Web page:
The Relationship Between Anonymity and Humility

Humility Of God Arabic Calligraphy

Humility is often seen as a virtue in religious and philosophical tradition. Therein it’s recognized as the quality of being modest and respectful; of being meek and humble, a reduced notion of one’s self importance. As a state of ego-less being, it is connected to notions of transcendent unity with the universe, the divine. 

We who seek spiritual guidance in our lives by “Living the 12 Steps of Recovery” in a method of monthly rotation, concentrate July’s efforts on our Step & Tradition VII.

Step VII Reads: “We Humbly asked Him to remove our shortcomings.”

Several religious perspectives will help to achieve a greater “honest, open-minded and willing” understanding of Humility, for without these considerations we do not have an honest perspective of the truth, but only a narrow-minded caricature.

In Buddhism: by the process of becoming modest and humble, one is freed from suffering, vexations and all illusions of self-deception. Humility, compassion and wisdom characterize the state of enlightenment. The Christian perspective draws similarities, but has it’s own sectarian understandings. It’s found that Humility is annexed to the cardinal virtue of Temperance, which includes all virtues that restrain inordinate movements of our desires or appetites. Humility is: “A quality by which a person considering his own defects has a humble opinion of himself, willingly submitting themselves to God and others, for God’s sake.” Humility was found as a virtue extolled by Saint Francis of Assisi in his attributed work: “The Prayer of St Francis”, a 12 Step staple, characterized in the prayer’s phrase: “For it is by self-forgetting that one finds.” St. Thomas Aquinas, a 13th century philosopher and theologian defines Humility similarly: it “consists in keeping oneself within one’s own bounds, not reaching out to things above one”. In the Qu’ran, Arabic words conveying the meaning of “Humility” convey meaning and the very term Islam can be interpreted as meaning “surrender (to God)”.

There is an important distinction of understanding which ought to be made regarding “Fasle or Feigned (faked) Humility.” “True humility” is distinctly different from “false humility,” which consists of fraudulently deprecating one’s own sanctity, gifts, talents, and accomplishments, essentially for the sake of receiving praise or adulation from others. A classic example would be this patronizing statement  made insincerely: “I am humbled by your presence.”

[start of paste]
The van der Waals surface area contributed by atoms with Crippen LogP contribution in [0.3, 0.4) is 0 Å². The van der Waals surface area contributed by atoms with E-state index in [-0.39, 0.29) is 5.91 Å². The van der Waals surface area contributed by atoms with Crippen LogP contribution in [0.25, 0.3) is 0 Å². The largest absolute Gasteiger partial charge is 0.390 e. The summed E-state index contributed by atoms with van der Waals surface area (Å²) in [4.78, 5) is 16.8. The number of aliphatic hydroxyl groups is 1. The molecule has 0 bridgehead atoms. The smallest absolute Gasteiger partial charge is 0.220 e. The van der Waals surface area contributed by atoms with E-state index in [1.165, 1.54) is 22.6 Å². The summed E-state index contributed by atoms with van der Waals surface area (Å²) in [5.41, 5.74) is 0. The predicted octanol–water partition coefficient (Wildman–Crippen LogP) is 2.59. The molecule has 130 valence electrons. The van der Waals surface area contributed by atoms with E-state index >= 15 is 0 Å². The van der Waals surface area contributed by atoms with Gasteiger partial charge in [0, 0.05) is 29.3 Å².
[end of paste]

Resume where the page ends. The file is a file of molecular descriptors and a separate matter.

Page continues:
No matter what the sect, there is common agreement that Humility’s antithesis is Pride. One’s own arrogance and Hubris, one’s misunderstanding – self-deception or exaggeration of their importance – which keeps them from being “right-sized” (a term referred to as a comparative analogy in the proper Egoistic stance of Humility, from the original “12 Steps and 12 Traditions” – AAWS.

Mahatma Gandhi is attributed with suggesting that attempting to sustain truth without Humility is doomed to cause it to become instead, no more than an “arrogant caricature” of truth.

According to the Tao Te Ching: A wise person acts without claiming the results as his; he achieves his merit and does not rest (arrogantly) in it: — he does not wish to display his superiority.

My personal favorite example of Humility has been Mr. Spock’s selfless action in The Star Trek Adventures: “The Wrath of Khan.” Spock rushes to restore the main reactor by removing the shield from the Dilithium Crystal Convertor and is poisoned with radiation. In his dying moments, with his Vulcan Mind Melt hand configuration pressed against the glass with his friend, Capt. James T. Kirk, he says: “Jim – the needs of the many outweigh the needs of the few, or the one. I have been and always shall be your friend.” (for those of you that are nostalgic here it is courtesy of u-tube)

Humility and Anonymity

It has been expressed in our 12th Tradition that “Anonymity is at the spiritual foundation of all of our traditions, ever-reminding us to place principles before personalities.” Humility is similarly, the spiritual principle at the foundation of all of our steps, ever reminding us that it is Pride, Arrogance and Self-Righteousness that irrationally lead us to lose our perspective of being right-sized; to forget that we are not alone, not independent, but a part of a greater whole, in which Humility is essential to provide a pathway for our Unity. Anonymity is our agreement that we will humbly respect the privacy of others and rebuke our own tendency to seek authority and recognition under the feigned “False Humility” guise of it being for the good of the fellowship.

In Humility, the acquisition of which is the practice and main purpose of our Seventh Step, we find that we arrive at a greater level of consciousness through its sacrifice of personal recognition; a more harmonious union with our fellows, our universe and the power we recognize to be greater than ourselves. It facilitates Anonymity, allowing us to reduce our admitted selfish and self-centered shortcomings; to admit that they are a part of our emotionally instinctive spirit by our nature. They are disproportionate to what we would like to achieve, but through the use of inventory, awareness and practice, we can embark on a pathway that is always directed at progress, in this life we all call recovery.

The Penitent Soul is Humbled Before God